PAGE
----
VALMASEDA, town in Vizcaya province, N. Spain. The beginning of the Jewish settlement dates back to the 15th century, in the days of King Henry IV. The Jews were brought here and protected by the constable of Castile, the count of Haro. The Jewish quarter was then situated near the old bridge in the present San Lorenzo quarter. The settlement owed its importance to its proximity to the ports of Cantabria from which wool, skins, and other goods were exported to France, Flanders, and England. The Jews in Valmaseda consequently engaged mainly in commerce, and also owned houses and vineyards. In 1474 they paid a total of 1,100 maravedis in taxes which were imposed on them by Jacob ibn Nuñez, court physician and tax farmer. Influenced by the local craftsmen's guilds, and in opposition to crown policy, the town council from 1483 on began to adopt a decidedly anti-Jewish attitude. In 1486 the council of the Basques, which convened in Guernica, decreed the expulsion of the Jews from the area. In 1487 the town council in Valmaseda agreed to negotiate with the local community concerning their voluntary departure.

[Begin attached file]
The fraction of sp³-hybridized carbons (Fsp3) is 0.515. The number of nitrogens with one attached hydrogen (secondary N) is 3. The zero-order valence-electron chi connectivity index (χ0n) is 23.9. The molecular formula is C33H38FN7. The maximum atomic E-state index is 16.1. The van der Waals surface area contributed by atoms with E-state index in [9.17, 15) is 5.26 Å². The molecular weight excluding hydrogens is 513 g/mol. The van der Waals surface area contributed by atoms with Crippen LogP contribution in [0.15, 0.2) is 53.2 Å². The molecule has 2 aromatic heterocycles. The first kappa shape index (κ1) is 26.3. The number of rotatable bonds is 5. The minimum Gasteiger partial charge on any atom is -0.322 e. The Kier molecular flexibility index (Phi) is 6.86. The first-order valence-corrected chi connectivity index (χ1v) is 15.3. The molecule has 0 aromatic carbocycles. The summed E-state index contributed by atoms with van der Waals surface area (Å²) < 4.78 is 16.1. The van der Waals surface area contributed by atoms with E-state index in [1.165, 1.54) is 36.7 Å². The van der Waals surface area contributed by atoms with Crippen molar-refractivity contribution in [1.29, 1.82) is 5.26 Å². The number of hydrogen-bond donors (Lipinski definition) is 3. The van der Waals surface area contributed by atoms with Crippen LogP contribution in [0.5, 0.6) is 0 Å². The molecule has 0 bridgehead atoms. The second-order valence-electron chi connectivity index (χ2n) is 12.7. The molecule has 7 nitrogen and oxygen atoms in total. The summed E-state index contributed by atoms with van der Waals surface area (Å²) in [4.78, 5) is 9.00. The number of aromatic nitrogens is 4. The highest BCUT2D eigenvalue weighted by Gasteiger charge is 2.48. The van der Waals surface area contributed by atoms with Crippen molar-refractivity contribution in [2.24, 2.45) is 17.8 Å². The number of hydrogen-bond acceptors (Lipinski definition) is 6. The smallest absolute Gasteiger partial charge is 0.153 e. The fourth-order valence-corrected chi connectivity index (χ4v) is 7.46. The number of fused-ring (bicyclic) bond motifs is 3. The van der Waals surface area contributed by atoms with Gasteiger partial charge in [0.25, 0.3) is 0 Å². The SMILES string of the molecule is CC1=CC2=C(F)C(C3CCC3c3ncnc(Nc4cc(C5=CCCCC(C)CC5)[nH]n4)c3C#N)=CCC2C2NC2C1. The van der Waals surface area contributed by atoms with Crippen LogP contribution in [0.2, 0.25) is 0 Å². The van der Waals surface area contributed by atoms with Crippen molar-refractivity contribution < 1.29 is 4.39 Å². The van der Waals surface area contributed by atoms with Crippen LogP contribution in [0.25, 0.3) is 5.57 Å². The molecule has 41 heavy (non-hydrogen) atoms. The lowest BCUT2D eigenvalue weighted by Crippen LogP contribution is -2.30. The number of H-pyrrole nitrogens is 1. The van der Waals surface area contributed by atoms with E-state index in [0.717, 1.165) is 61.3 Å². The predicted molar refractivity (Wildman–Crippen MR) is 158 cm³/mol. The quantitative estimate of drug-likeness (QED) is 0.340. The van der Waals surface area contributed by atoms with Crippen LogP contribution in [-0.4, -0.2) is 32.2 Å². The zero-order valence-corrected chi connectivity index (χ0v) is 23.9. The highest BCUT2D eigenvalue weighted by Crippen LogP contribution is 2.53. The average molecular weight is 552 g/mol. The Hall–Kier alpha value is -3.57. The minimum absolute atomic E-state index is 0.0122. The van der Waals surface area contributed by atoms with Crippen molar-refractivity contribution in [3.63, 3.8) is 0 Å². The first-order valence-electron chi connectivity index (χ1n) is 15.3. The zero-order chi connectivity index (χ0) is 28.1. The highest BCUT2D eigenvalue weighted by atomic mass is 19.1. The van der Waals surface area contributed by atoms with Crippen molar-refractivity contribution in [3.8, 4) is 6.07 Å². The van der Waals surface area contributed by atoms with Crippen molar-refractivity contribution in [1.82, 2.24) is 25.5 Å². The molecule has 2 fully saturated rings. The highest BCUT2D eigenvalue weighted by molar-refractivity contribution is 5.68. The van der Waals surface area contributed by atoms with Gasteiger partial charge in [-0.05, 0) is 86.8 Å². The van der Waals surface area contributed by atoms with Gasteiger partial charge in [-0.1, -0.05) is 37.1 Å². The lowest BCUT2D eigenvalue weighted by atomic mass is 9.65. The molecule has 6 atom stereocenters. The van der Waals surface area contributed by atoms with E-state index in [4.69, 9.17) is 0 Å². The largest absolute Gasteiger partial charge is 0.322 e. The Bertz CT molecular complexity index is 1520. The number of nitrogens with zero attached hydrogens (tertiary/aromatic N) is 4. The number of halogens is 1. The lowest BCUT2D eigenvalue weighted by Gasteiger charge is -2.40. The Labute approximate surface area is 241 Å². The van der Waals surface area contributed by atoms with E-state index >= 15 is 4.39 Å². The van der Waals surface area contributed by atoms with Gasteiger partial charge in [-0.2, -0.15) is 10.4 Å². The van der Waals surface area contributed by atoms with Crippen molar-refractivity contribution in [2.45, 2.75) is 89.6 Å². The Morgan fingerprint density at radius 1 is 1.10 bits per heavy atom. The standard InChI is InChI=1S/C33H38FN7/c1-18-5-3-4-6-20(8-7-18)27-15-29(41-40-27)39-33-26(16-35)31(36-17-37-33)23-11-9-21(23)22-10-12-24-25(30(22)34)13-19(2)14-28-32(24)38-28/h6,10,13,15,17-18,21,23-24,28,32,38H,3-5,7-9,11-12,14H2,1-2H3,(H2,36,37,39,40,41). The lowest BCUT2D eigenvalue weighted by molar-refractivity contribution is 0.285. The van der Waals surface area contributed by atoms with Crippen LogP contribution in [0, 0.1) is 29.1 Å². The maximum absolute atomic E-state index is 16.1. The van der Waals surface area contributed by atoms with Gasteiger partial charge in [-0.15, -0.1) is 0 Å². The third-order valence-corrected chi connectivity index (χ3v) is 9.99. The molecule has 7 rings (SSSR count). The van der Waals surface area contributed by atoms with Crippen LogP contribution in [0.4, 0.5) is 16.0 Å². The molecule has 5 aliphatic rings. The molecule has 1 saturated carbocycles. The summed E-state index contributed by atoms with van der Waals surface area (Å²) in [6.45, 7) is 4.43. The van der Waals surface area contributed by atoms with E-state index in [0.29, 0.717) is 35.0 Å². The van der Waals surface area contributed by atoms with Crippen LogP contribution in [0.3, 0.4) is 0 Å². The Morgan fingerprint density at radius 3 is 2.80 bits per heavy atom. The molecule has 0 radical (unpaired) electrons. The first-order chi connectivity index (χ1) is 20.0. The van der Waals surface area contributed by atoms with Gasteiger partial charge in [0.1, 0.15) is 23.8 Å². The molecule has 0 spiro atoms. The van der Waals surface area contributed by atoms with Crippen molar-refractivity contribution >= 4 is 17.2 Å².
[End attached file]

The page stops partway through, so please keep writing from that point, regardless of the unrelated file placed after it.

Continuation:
Baer, Urkunden, 2 (1936), 368, 383; A. Rodríguez Herrero, Valmaseda en el siglo xv y la aljama de los judíos (1947); Suárez Fernández, Documentos, 312–3.